Customer Success is never really a ‘one and done’ project or implementation. This year, I want to create more efficient feedback loops to our product teams in San Francisco, find more ways to automate messaging to larger groups of restaurant partners, and make sure we’re advocating for them no matter the size of their business. I’m excited to see the team build strong relationships with our enterprise partners and discover new ways to help them grow their business using Uber Eats
Customer Success is never really a ‘one and done’ project or implementation.
What does a typical day look like for a member of your team?
This is pretty hard to answer because it varies so much. We have project sprints we execute on to reduce and improve metrics, while also responding to inquiries from restaurant partners. Because I advocate internally to have Toronto be involved in a lot of experiments and pilots, that means my team needs to be ready to help - sending out advisory communications letting restaurant partners know what’s changing, collecting feedback or looking at how certain accounts could improve customer experience, and relaying that to the account owners.
What metrics do you watch most closely?
Engagement metrics like how many tickets restaurants are sending in and what they are about, and whether they are something that we can give feedback to the product on. We look at NPS and CSAT, retention rate, and causes of churn. Because we consider restaurants partners in our business, we look at their overall performance metrics, such as growth and opportunities to improve, which we monitor closely and surface any improvement areas to them where needed.
What part of your customer journey plays the most critical part in long-term success, and why?
I would say onboarding, because it’s during this time that restaurants realize what they need to change to handle the orders coming in from the new customer base, and how to fit UberEATS into their internal workflow of operations. Having a team who care strongly about the restaurant experience is important because they’ll take the time to explain thoroughly the process a restaurant needs to go through to get set up and online. A member of our onboarding team actually used to be a restaurant partner herself before she joined us, she knows first-hand what the challenges are for restaurant partners, and she knows what we need to do to onboard new ones well. We need to collect menus, set-up photo shoots and make sure they have the hardware they need to get online, which we try to get done in a short period of time, normally only a few days. With those tight deadlines and high volumes, the team has to work really hard and explain everything well, so that restaurants are comfortable getting onboarded so quickly. The better you onboard a restaurant and implement that new relationship, the longer term you’ll see benefits in return. A well-onboarded partner will come back less often with issues, because they got the information they needed at the start rather than midway through. This holds true for any team doing onboarding or implementation.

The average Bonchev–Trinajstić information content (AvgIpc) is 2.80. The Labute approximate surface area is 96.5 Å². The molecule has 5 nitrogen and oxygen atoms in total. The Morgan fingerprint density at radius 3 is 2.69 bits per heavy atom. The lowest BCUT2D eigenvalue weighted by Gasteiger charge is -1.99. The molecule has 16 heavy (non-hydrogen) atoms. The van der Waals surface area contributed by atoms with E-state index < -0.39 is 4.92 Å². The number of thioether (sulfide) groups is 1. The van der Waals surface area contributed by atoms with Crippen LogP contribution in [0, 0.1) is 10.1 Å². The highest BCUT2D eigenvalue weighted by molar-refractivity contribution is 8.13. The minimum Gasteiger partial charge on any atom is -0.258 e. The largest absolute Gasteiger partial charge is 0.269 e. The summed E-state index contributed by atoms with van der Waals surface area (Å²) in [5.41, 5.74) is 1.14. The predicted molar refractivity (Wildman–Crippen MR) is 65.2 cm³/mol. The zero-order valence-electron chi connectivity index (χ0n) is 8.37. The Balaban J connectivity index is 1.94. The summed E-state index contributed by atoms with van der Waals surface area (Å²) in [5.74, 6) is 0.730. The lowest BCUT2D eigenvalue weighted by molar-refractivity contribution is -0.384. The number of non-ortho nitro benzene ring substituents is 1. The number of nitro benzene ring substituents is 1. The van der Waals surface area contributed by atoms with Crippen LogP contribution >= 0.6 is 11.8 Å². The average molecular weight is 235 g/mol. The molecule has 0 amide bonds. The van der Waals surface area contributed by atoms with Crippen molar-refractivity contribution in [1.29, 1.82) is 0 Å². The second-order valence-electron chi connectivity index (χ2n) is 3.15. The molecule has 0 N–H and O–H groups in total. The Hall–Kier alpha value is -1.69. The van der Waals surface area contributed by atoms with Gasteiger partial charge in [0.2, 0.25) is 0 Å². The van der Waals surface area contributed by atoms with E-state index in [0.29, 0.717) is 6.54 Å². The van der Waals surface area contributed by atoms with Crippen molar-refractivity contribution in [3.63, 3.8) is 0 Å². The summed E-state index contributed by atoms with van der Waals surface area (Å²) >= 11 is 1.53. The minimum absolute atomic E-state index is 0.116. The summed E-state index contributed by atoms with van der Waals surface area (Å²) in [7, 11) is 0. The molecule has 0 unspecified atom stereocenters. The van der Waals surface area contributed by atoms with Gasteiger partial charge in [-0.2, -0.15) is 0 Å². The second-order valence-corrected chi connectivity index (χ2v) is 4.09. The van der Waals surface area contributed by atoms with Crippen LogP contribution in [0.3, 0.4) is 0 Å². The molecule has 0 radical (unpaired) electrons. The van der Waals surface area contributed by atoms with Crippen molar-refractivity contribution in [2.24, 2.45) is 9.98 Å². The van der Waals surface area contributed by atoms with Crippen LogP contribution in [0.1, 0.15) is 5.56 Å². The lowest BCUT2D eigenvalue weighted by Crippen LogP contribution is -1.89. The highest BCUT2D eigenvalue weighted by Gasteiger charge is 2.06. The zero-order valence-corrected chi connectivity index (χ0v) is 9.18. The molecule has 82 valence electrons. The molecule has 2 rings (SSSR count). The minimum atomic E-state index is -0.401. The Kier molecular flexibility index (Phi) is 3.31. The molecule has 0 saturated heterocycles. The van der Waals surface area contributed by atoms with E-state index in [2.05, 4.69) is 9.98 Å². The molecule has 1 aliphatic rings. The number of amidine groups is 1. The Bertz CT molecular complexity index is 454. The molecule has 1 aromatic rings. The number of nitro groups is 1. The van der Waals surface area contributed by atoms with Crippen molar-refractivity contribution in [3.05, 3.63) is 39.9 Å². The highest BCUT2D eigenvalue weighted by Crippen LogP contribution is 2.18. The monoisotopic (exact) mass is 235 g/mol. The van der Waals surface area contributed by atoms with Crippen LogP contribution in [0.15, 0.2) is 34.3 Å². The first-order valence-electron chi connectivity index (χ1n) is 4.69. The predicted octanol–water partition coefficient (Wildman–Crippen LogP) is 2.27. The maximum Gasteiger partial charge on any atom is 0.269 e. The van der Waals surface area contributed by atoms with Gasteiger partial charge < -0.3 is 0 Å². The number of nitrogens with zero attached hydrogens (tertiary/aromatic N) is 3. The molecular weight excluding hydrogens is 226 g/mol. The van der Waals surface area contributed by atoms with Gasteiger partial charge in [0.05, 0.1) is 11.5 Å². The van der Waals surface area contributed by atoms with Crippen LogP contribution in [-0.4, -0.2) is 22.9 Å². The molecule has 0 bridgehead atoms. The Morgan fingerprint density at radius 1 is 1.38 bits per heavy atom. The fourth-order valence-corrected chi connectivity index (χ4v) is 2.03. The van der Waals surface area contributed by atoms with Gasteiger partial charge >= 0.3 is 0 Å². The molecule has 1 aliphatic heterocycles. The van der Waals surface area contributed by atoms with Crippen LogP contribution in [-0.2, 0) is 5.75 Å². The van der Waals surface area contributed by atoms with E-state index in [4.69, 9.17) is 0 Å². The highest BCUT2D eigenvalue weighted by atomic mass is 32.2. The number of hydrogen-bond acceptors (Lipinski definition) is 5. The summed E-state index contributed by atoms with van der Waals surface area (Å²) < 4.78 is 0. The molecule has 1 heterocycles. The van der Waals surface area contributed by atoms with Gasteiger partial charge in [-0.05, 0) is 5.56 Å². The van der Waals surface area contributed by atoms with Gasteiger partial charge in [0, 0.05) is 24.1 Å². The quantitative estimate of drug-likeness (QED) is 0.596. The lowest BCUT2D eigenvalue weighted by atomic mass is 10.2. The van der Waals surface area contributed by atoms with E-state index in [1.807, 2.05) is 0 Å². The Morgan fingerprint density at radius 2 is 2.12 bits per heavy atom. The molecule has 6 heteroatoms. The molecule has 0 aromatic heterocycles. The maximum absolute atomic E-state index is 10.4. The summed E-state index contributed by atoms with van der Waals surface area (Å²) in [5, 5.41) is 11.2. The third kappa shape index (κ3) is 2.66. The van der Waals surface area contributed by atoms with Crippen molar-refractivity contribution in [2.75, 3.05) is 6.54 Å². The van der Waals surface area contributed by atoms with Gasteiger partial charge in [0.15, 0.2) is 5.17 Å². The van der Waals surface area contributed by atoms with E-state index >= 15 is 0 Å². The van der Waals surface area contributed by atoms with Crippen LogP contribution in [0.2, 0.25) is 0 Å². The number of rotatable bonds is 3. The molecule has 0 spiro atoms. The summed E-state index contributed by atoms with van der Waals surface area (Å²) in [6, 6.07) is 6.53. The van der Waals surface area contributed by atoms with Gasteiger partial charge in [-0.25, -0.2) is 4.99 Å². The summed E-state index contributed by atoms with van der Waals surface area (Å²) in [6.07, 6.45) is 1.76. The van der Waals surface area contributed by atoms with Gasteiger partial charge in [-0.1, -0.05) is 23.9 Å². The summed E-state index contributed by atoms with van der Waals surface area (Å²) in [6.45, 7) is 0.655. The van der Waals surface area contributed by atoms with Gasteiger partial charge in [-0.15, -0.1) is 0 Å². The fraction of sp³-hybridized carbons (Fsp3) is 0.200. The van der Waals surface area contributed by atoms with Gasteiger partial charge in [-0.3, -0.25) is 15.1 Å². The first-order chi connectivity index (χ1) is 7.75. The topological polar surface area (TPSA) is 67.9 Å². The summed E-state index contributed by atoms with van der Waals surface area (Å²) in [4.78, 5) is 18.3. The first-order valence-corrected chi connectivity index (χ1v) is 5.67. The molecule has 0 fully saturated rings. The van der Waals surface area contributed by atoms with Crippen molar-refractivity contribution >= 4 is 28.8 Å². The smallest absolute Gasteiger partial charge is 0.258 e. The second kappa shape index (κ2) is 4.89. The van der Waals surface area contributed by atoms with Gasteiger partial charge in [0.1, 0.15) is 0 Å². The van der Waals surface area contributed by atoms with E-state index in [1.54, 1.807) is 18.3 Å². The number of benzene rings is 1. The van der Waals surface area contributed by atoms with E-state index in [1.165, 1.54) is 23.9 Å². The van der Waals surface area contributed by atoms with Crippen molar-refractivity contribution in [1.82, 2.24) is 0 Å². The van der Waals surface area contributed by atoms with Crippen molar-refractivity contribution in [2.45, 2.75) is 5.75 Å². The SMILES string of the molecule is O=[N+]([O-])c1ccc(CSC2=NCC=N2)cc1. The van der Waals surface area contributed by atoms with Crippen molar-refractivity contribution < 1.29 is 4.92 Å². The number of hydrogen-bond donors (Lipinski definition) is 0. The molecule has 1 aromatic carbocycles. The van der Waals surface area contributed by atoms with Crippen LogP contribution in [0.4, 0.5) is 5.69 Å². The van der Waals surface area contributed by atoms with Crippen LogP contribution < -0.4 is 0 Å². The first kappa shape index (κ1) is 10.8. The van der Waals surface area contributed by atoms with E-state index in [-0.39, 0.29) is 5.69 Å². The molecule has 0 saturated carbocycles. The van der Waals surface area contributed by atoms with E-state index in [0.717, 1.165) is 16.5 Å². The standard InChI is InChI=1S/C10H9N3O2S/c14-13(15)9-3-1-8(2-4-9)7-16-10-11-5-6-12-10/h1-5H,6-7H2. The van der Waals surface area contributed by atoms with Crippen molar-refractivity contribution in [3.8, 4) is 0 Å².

The better you onboard a restaurant and implement that new relationship, the longer term you’ll see benefits in return.